compared to HF/DFT. The authors then proceed to propose a remedy (changing the
radii for H, C, O, N, and S). Although this change was driven by data on aqueous
solvation energies, the authors find that other polar solvents (DMSO, CH3CN, CH3OH)
are also improved, which is a sign of transferability of this simple fix.
The prediction of pKa data, as an important application field, concludes the
results section. The paper is clearly written, however, it raises questions that
should be addressed in a revision:
1) Table 2 shows very (too) small Coulomb radii for H and on page 6 this is commented on.
The authors note that for radii smaller than 0.6 A the proton moved into the solvent.
However, no further analysis if provided. I assume that this is due to an increased outlying
charge and this outlying charge shoud be quantified. Apparently, some error compensation
is in operation. This also relates to the statement 'error for the ions is considerably larger
than for neutral molecules' on page 5. Error compensation also raises a concern about
transferability that the authors must address.
2) The authors should also review their list of references (I assume that the first author's
surname in Ref. 1 is misspelled, the abbreviations of journals are not in JCP style, Ref. 34
appears to lack a journal title, Ref. 16 lacks author names ...).
3) Moreover, figures 1-3 lack a label for the y-axis, figure 4 lacks units
on the y-axis.
4) Few typos need also be removed (see, e.g., "mainly only" -> "mainly on"
on page 2).

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Sunday, September 2, 2018

Assigning bond orders

This last week I've been working off and on changing the way xyz2mol.py assigns bond orders. xyx2mol is an implementation of this paper and works by first assigning connectivity and then increasing the bond order between atoms with unsatisfied valences. As the article points out the outcome depends on the order you do it in.

For example, if you start by adding a double bond between atoms 6 and 7 in biphenyl (1), you don't get the right result. The authors propose to start by adding double bonds between atoms with the lowest connectivity, which works fine for biphenyl.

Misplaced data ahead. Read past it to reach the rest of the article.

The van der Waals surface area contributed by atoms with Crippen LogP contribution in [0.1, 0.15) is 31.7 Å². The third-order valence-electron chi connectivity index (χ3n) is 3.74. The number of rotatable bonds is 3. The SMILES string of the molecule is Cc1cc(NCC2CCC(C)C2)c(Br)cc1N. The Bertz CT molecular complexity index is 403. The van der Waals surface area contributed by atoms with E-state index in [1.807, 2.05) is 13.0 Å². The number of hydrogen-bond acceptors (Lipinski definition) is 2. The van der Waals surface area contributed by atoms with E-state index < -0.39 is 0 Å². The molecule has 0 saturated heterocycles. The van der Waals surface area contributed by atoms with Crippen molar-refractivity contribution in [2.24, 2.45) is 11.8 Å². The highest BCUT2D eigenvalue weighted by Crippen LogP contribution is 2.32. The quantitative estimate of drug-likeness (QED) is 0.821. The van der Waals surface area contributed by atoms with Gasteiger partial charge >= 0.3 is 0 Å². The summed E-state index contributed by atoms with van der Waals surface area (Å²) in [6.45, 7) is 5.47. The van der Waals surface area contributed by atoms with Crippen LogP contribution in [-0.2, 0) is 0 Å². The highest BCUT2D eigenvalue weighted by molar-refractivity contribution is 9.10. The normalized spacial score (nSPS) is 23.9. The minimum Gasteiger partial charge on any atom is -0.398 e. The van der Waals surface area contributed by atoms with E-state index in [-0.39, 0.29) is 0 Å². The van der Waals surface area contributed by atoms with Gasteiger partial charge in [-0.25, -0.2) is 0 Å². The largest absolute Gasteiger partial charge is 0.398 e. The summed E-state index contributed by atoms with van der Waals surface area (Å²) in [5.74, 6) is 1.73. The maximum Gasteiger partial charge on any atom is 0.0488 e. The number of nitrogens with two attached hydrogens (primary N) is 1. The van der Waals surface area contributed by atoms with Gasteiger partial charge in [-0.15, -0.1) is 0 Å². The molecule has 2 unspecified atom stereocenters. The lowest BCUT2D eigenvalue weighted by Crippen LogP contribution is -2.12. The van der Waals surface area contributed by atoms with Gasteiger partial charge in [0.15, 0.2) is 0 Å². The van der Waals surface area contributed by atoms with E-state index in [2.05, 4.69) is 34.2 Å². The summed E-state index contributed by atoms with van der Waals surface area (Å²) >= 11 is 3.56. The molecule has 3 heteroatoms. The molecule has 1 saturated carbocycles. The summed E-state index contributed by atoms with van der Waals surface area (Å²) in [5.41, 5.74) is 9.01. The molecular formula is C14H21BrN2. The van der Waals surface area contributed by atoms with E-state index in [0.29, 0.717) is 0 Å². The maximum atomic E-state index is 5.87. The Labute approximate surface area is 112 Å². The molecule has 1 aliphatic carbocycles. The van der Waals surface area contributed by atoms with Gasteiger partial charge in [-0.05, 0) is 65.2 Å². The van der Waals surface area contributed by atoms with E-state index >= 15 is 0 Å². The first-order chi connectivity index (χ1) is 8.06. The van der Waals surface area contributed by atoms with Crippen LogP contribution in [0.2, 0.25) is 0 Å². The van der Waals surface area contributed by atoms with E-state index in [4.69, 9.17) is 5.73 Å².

But Mads found an example (2) where that doesn't work. According to the rules you would add double bonds between 1-7, 3-4, and 8-9, which is not correct.

I solved this by finding the longest path of atoms unsatisfied valences (7-1-2-3-4-5-8-9) and then adding double bonds between alternate pairs. If there is an uneven number of such atoms you get different results depending on where you start, but that could probably be fixed by some ad-hoc rules. However, this approach fails for benzoquinone (3), where the longest path is 7-6-1-2-3-4-5. (Finding the longest path can also become intractable for many atoms)

The approach I have settled on so far, finds the maximum number of non-consecutive double bonds. So if you have 6 or 7 atoms with unsatisfied valence you can have a maximum of 3 non-consecutive double bonds. I find this combination by generating all combinations of three bonds and determining the one with the most different atoms (e.g. [(1,2), (3,4)] is better than  [(1,2), (2,3)]. This doesn't scale all that well when you're trying to place 10 or more double bonds, so if you have a better idea I'm all ears.

3.09.2018 update. Thanks to Geoff's suggestion the code now runs considerably faster